Bring this to a boil, then cover and place in the oven. Let it cook for about 2 hours, stirring occasionally, until the meat is tender (if you’re cooking the carbonnade on the stovetop, simply simmer it over low heat for 2 hours; you’ll have to stir it slightly more often to prevent it from burning to the bottom of the pot).
To finish the carbonnade, stir in a handful of chopped parsley and a tablespoon or two of mustard if you’d like. Carbonnade is traditionally served with boiled potatoes or sometimes buttered noodles, but I think Spätzle is really the perfect accompaniment (so carbonnade is from Belgium and Spätzle is from southern Germany—it’s still a match made in heaven). A salad of chicory or endive dressed with a mustard vinaigrette makes for a sprightly accompaniment to balance out the dark, rich carbonnade.
There are just a few things to take note of if you’re making carbonnade. First of all, the beer: If you can get hold of Belgian ale, I highly recommend using it, even if it is more expensive than your average bottle of beer. I used a Chimay Blue the first time I made carbonnade, and it worked so well that I’ve stuck to it ever since. Chimay Blue is a fairly dark ale which gives the carbonnade a pleasing depth. I’ve tried a Leffe Radieuse as well, which is dark and malty, but I thought it gave the carbonnade a slightly bitter edge. If you can’t get hold of Belgian ale, try some other well-rounded copper ale. I would avoid using a stout, however; beef and Guinness stew is great, but that’s not what this recipe is meant to be.
Also, resist the temptation to add too much butter or oil to the pot while you’re browning the meat and sautéing the onions; otherwise the final product could taste greasy.
The allspice, mustard and herbs are really “optional extras”. For true medieval flair, carbonnade should have a spiced, sweet-and-sour tang to it. To achieve this, some cooks spread mustard on a piece of gingerbread and place the bread on top of the carbonnade; as the carbonnade cooks, the mustard-smeared bread breaks down, thickening and flavoring the stew.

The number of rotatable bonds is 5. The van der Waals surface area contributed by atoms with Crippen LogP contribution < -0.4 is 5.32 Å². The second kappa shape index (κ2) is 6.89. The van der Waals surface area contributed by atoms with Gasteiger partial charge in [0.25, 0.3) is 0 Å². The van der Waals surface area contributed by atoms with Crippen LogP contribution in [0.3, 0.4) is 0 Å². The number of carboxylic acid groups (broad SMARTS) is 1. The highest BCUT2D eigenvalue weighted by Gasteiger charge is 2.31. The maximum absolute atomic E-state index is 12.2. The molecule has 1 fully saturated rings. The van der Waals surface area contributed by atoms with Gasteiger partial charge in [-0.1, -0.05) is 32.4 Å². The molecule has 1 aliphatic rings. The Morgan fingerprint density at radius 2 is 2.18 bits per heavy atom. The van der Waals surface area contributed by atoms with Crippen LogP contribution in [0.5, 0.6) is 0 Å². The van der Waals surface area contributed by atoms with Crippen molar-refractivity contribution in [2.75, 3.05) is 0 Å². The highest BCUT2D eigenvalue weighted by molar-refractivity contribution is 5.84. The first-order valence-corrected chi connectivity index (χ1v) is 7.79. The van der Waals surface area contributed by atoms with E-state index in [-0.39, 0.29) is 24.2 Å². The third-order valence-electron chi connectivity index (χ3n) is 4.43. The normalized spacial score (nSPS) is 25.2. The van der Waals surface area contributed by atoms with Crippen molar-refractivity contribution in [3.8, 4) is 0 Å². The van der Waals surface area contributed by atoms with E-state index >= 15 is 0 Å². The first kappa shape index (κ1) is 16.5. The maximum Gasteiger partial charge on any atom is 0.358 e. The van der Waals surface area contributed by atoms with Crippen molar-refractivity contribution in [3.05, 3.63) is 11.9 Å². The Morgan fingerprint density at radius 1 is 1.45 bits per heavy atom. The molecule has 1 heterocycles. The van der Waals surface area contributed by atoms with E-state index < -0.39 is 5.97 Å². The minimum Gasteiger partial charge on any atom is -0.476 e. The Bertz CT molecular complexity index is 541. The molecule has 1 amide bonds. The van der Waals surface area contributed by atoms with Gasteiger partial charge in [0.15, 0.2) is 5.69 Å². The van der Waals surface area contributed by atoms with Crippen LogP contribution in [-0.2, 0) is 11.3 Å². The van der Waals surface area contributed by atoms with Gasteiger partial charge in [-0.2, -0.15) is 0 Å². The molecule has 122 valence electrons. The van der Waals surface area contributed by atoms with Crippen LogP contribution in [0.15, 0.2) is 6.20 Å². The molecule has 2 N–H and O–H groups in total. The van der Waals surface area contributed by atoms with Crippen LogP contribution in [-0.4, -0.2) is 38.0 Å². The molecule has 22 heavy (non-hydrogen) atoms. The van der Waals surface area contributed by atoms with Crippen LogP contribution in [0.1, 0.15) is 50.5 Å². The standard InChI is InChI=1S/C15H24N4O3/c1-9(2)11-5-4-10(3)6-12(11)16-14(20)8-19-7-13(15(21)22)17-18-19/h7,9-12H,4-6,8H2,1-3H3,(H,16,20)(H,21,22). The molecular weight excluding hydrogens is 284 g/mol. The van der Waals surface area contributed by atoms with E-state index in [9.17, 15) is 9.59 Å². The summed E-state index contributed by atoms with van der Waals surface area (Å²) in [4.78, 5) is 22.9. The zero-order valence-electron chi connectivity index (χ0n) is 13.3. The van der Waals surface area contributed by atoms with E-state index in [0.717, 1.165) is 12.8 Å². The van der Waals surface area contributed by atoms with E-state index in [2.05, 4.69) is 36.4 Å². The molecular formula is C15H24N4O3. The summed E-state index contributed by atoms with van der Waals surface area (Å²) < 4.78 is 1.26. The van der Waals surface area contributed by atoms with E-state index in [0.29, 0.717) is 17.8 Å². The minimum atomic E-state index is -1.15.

Since I don’t typically have gingerbread lying around my house, I make do with the allspice and a hefty dollop of wholegrain mustard (cloves might be interesting to experiment with as well). It’s also not uncommon for vinegar to be added once the carbonnade is done, but I find that the mustard alone gives the stew enough sharpness. The sugar provides the sweetness, though I’ve also seen recipes that call for a spoonful of red currant jelly for the same effect. And as for the thyme and the parsley: if you don’t have any, don’t fret.
And finally, you may have noticed that the pictures accompanying this recipe clearly show mushrooms in my carbonnade. It’s true, I have on occasion used mushrooms if I happened to have them in the fridge. It works out fine, but if you tip the delicate mushroom/meat balance, you just wind up with beef and mushroom stew. This is okay as far as it goes—but again, it’s not carbonnade à la flamande.
I’ve since decided that “purity of spirit” is what’s called for in a carbonnade. Beef, beer and onions are really all you need to create a hearty winter meal fit for a medieval monarch—or a 21st-century foodie.